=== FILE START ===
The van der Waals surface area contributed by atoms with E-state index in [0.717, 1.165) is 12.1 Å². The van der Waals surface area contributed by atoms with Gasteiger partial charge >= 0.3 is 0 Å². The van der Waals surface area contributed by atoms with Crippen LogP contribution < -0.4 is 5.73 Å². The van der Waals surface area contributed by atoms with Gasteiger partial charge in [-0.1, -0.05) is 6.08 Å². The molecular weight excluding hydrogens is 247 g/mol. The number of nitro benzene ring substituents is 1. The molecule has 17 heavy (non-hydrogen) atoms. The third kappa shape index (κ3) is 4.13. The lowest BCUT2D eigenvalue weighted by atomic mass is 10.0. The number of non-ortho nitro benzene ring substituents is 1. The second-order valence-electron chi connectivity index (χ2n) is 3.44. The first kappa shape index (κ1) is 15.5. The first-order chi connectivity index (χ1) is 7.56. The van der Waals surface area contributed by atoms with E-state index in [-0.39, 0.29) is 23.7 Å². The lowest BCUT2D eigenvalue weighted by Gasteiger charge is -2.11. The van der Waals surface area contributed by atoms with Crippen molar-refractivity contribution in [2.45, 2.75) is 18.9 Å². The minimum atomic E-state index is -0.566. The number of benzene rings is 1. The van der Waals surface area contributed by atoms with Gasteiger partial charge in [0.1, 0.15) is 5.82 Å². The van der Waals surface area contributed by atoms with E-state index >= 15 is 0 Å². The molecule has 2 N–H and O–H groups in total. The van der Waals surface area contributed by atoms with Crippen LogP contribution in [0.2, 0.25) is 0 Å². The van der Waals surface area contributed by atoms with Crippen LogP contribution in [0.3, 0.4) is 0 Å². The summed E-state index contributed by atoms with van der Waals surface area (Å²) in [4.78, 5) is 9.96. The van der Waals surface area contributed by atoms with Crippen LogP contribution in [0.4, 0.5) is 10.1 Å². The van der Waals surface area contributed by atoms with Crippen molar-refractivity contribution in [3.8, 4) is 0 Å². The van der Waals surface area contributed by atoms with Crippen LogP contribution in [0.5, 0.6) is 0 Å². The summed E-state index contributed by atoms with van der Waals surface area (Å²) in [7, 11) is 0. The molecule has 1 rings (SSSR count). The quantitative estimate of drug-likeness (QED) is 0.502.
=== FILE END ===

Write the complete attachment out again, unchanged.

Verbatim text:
The van der Waals surface area contributed by atoms with E-state index in [0.717, 1.165) is 12.1 Å². The van der Waals surface area contributed by atoms with Gasteiger partial charge >= 0.3 is 0 Å². The van der Waals surface area contributed by atoms with Crippen LogP contribution < -0.4 is 5.73 Å². The van der Waals surface area contributed by atoms with Gasteiger partial charge in [-0.1, -0.05) is 6.08 Å². The molecular weight excluding hydrogens is 247 g/mol. The number of nitro benzene ring substituents is 1. The molecule has 17 heavy (non-hydrogen) atoms. The third kappa shape index (κ3) is 4.13. The lowest BCUT2D eigenvalue weighted by atomic mass is 10.0. The number of non-ortho nitro benzene ring substituents is 1. The second-order valence-electron chi connectivity index (χ2n) is 3.44. The first kappa shape index (κ1) is 15.5. The first-order chi connectivity index (χ1) is 7.56. The van der Waals surface area contributed by atoms with E-state index in [-0.39, 0.29) is 23.7 Å². The lowest BCUT2D eigenvalue weighted by Gasteiger charge is -2.11. The van der Waals surface area contributed by atoms with Crippen molar-refractivity contribution in [2.45, 2.75) is 18.9 Å². The minimum atomic E-state index is -0.566. The number of benzene rings is 1. The van der Waals surface area contributed by atoms with Gasteiger partial charge in [0.1, 0.15) is 5.82 Å². The van der Waals surface area contributed by atoms with E-state index >= 15 is 0 Å². The molecule has 2 N–H and O–H groups in total. The van der Waals surface area contributed by atoms with Crippen LogP contribution in [0.2, 0.25) is 0 Å². The van der Waals surface area contributed by atoms with Crippen LogP contribution in [0.3, 0.4) is 0 Å². The summed E-state index contributed by atoms with van der Waals surface area (Å²) in [4.78, 5) is 9.96. The van der Waals surface area contributed by atoms with Crippen LogP contribution in [0.4, 0.5) is 10.1 Å². The van der Waals surface area contributed by atoms with Crippen molar-refractivity contribution in [3.8, 4) is 0 Å². The van der Waals surface area contributed by atoms with Crippen LogP contribution in [0.5, 0.6) is 0 Å². The summed E-state index contributed by atoms with van der Waals surface area (Å²) in [7, 11) is 0. The molecule has 1 rings (SSSR count). The quantitative estimate of drug-likeness (QED) is 0.502.